The intrinsic elements to effective P.D. occupy slightly more of the top of the section as many articles point to teachers’ cognitive filters when integrating IWBs and reflects that once teachers have IWB experiences, they can then cognitively process the experience before integrating it into their teaching repertoire (Lewin, Somekh, & Steadman, 2008). Many have noted that effective PD must challenge teacher beliefs and this is particularly the case with emerging technologies which are often displacing another teaching aid and beliefs associated with this. Teacher knowledge here must also be targeted as the PD must facilitate knowledge production about the IWB in terms of it can relate to their technological, pedagogical and content knowledge. In the end, a litmus test of the PD is whether there is value congruence between the PD’s message of IWB good practice and the educator’s set of values. If there is a synergy, the teacher may slowly integrate the IWB into teaching and learning in their classroom.

The peak represents the ultimate realisation of effective P.D. for IWB integration.  This hypothesis lays the situated context as a foundation and points to experiential factors reflexively influencing with the intrinsic processes; yet in the end, the intrinsic processing of the experiential will lead towards effective P.D., IWB integration. The culmination is more effective teaching and learning through integrating IWBs.



Glover, D., & Miller, D. (2009). Optimising the use of interactive whiteboards: an application of developmental work research (DWR) in the United Kingdom. Professional Development in Education, 35(3), 469-483.

Hew, K. F., & Brush, T. (2007). Integrating technology into K-12 teaching and learning: Current knowledge gap sand recommentdations for future research. Educational Technology Research & Development, 55(3), 245 – 267.

Lewin, C., Somekh, B., & Steadman, S. (2008). Embedding interactive whiteboards in teaching and learning: The process of change in pedagogic practice. Education and Information Technologies, 13(4), 291-303.


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Portfolios to Assess Language Learning

Read by Daniel Y Go

Recently I’ve been reading about portfolios as an alternative form of assessment. Portfolios could be used to assess the experiences of learning instead of testing knowledge of learning. A portfolio should be an ongoing assessment of learning and not just handed in at the end. The teacher plays an important role here to guide the process and interact with the student and their portfolio. This enables the portfolio to reflect the process of learning more than just the product. This portfolio should reflect learning objectives of the course and could certainly act as formative feedback for the student constantly updating them on their progress. Reflection on this development is also crucial to separate a portfolio from activities.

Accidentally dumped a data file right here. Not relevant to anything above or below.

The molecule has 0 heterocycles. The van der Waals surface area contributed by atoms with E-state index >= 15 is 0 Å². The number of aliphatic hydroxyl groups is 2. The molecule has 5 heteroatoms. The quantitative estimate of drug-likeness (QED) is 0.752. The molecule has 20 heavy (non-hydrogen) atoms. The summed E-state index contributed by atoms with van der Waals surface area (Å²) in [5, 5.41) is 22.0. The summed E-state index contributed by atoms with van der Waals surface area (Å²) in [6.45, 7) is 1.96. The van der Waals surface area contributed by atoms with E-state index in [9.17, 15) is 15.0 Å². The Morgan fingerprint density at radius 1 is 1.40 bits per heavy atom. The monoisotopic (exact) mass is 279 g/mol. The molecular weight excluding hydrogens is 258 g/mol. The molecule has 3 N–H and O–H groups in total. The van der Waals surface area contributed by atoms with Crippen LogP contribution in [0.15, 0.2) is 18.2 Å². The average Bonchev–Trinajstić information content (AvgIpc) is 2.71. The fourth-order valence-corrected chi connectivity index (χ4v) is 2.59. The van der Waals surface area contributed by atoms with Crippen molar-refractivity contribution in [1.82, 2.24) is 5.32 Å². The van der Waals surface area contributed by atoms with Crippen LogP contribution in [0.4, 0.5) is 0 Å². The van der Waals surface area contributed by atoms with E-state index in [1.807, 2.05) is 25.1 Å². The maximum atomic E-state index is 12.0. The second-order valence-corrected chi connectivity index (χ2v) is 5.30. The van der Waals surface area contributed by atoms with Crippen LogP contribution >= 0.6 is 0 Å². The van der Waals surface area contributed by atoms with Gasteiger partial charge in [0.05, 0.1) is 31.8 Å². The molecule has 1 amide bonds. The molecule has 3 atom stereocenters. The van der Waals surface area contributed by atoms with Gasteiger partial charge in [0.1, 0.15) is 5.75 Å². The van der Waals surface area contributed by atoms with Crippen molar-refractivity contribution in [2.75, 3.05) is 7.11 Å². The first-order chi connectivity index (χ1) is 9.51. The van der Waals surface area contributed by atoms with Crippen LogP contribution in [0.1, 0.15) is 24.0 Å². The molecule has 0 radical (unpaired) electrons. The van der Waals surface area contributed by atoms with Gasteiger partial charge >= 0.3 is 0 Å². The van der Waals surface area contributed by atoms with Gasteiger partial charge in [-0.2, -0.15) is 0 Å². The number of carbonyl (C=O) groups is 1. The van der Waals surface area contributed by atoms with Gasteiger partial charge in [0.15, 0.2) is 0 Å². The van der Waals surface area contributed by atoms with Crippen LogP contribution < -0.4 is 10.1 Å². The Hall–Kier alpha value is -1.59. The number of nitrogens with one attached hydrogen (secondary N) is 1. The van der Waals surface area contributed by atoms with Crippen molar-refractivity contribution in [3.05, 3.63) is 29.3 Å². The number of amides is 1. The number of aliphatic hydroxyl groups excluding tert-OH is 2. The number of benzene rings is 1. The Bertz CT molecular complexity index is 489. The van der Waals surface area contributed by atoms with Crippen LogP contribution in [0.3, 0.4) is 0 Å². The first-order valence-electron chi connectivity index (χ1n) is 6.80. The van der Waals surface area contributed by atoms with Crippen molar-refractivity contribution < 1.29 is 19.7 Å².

Within language teaching, the portfolio can reflect students’ progression as a language learner. The portfolio won’t necessarily assess their language but will demonstrate their experiences and (hopefully) their improvements in their language learning journey. Each language student has different strengths and weaknesses and teachers can use portfolios to promote self-directed learning so that students target their weaknesses independently. Through work samples or activity/experience documentation, students demonstrate their active interaction with their weaknesses.

Taking the skill of reading as an example I want to share my preliminary thoughts on a portfolio design for assessment purposes. Often classes complete an IELTS activity with a long text and up to 15 questions only. Sometimes teachers incorporate pre- or post-reading activities but there is much language input in the text as all language learning opportunities may not be maximized. The ability to read the text is not being assessed; rather it is the process of learning language stemming from the reading.

Within a portfolio, students might include the reading and their answers to the questions as a start. However, students could engage with the text more and complete some critical reading within which the student discovers more about the text (purpose, inferences, analysis of sections etc…). If a portfolio stopped here, apart from resembling learning activities only, progress may be limited and opportunities to explore the language within the text may be lost.

Students could explicitly notice unknown language, vocabulary or grammar structures, and make an effort to learn and subsequently produce this language. Written or spoken texts could be produced with the student paying attention to the language learnt. The class could use an online forum to talk (written or spoken) about issues or topics from the text with the teacher facilitating (or stirring the conversation) debate or discussion. Students could even drive the interaction by creating new threads or posting their own questions or comments based on the text using the target language. Transcripts, summaries or reflections of these discussions could easily be included in portfolios.

e-Portfolios can be a personalized central collection point for all their digital documentation of learning. Websites or programs that offer e-Portfolio solutions all promote the organization of students’ documents in a range of formats and links to external websites where students’ work has been uploaded. These portfolios can even have a plagiarism checker included to ensure all students submit their own work for their own portfolios. Finally, most e-Portfolios offer a reflection platform to ensure students are working cyclically and not just completing one off activities.